The chapters of the video above are watchable per chapter, and with captions, in the article below.
This HowTo shows you how you can create a web service with Dutch payment provider Mollie. We've chosen for Mollie because this is one of the easiest and most used payment providers across our platform.
Use mollies documentation - available here - next to this documentation for more information on the possibilities and details of the Mollie API.
The process of the mollie web service looks like this.
The user gives the first input, determining the amount and description of the payment.
Your Betty Blocks application translates this into a POST request to Mollie, and sends the user to Mollie
The user completes the payment process at Mollie and Mollie sends the user back to your app.
Mollie let's you know there's an update available for a specific payment.
Your app requests the newest data about that payment from Mollie
Your app translates Mollie message into the right update of the payment in your app
Notice that Mollie only let's you know that there is an update. For security reasons, your app has to request the update itself. Mollie's in depth explanation is as follows:
The webhook will be called with a single POST-parameter named id. You should use that id to actively fetch the payment to find out about it's status. This step seems a little cumbersome but proper securitydictates this flow. Since the status is not transmitted in the webhook, fake calls to your webhook will never result in orders being processed without being actually paid.
Now you know the process we're creating with this webservice. Let's go on with the preparation in Mollie.
Before you can develop a web service you'll need an API key. This key authorizes the web service endpoints when making a webservice call. Create an account and website profile on https://www.mollie.com/en/signup When you've created a website profile, Mollie generates API keys for your app.
Use the test key when developing!
The API key identifies and authorizes your app, so keep this for yourself. The API key has to be saved in your app to authorize your web service. An API key isn't an Authentication Type in Betty Blocks, because it's nothing more than a single value, which you can simply add to your web service endpoint as a Header variable, which you call Authorization.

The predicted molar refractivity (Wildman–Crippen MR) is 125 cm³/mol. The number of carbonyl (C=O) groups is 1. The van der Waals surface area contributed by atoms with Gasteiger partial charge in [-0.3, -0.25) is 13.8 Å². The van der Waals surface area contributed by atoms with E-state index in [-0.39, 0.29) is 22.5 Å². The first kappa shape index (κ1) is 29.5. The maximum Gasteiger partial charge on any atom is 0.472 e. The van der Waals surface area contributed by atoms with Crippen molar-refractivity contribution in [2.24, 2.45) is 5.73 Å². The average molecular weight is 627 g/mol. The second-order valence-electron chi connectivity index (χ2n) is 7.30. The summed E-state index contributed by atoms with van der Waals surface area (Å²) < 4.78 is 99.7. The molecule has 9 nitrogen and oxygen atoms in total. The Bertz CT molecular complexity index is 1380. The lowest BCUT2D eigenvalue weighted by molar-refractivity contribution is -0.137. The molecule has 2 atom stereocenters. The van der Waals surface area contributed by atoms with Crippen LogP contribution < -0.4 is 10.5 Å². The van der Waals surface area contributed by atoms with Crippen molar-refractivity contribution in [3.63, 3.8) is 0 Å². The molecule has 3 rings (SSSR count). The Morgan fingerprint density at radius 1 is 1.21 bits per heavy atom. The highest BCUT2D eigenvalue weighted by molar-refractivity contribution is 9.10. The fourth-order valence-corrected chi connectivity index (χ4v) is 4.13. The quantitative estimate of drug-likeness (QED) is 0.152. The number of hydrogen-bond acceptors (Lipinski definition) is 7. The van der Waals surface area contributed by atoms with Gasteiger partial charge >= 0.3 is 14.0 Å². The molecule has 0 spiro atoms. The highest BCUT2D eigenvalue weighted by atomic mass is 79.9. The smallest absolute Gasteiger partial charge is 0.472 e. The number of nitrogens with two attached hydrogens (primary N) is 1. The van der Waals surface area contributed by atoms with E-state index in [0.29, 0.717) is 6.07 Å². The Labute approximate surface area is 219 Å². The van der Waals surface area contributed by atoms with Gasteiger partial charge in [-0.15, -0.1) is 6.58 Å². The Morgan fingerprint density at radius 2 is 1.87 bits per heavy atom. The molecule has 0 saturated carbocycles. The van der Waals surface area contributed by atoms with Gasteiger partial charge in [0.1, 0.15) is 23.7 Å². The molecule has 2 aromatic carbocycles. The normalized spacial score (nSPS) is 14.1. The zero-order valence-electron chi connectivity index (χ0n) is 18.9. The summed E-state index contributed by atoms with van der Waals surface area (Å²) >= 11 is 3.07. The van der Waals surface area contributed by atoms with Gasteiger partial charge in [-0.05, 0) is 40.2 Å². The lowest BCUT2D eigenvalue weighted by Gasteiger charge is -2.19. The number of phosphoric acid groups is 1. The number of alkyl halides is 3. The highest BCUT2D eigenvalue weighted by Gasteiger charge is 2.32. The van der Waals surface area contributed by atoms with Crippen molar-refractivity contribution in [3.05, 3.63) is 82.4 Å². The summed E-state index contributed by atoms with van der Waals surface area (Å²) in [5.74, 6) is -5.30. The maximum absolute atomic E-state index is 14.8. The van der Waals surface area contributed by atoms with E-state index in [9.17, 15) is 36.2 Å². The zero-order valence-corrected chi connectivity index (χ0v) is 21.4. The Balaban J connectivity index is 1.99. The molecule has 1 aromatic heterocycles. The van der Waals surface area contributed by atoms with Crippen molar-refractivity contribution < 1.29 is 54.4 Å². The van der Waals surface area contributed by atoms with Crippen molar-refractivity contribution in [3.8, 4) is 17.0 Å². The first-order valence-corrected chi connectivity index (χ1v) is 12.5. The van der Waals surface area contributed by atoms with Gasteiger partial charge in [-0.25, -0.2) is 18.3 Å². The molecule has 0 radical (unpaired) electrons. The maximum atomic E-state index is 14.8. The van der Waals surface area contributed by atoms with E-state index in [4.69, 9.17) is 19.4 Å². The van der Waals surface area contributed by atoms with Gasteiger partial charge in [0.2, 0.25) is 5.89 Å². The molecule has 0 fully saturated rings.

When you've got your API key, you can head over to your Betty Blocks app and create a webservice. The host you need is api.mollie.nl/v1/ and the protocol can be set to HTTPS and response content type can be set to JSON (in order to create a custom model later on). That's all for the webservice itself, now we need 2 endpoints.
Endpoint 1: POST Start Payment
Add a endpoint to the web service. This will be endpoint which initiates the payment. The endpoint has to be a POST endpoint and the path is
This endpoint expects 4 body variables and 1 header. The header variable is the Authorization variable containing your API key. The other four are
The amount of money of the transaction in Euro's
The description of the transaction, also shown on the bank accounts.
The url the user has to be sent back to, after making the payment. (notice the capital U in redirectUrl)
The url Mollie sends updates to if needed. (notice the capital U in webhookUrl)
Optionally, you could add a variable name method here to define a specific method for the web service. If this variable is not given, the user gets a screen on which he/she can choose one of the available payment methods. For instance, if you give method 'ideal' as a value, the user always has to pay via iDeal; the user won't get a screen to choose another payment method.
After the first endpoint has sent a request. Mollie sends a response back. This response contains a paymentUrl, which is where you've got to send the user to, and a payment identifier, which you need for the next endpoint.
If you test the webservice, you can create a custom model from the response.
Endpoint 2: GET Update Payment
You'll need a second endpoint to ask mollie whether the user's payment has come through correctly. Add a second endpoint, for which the path is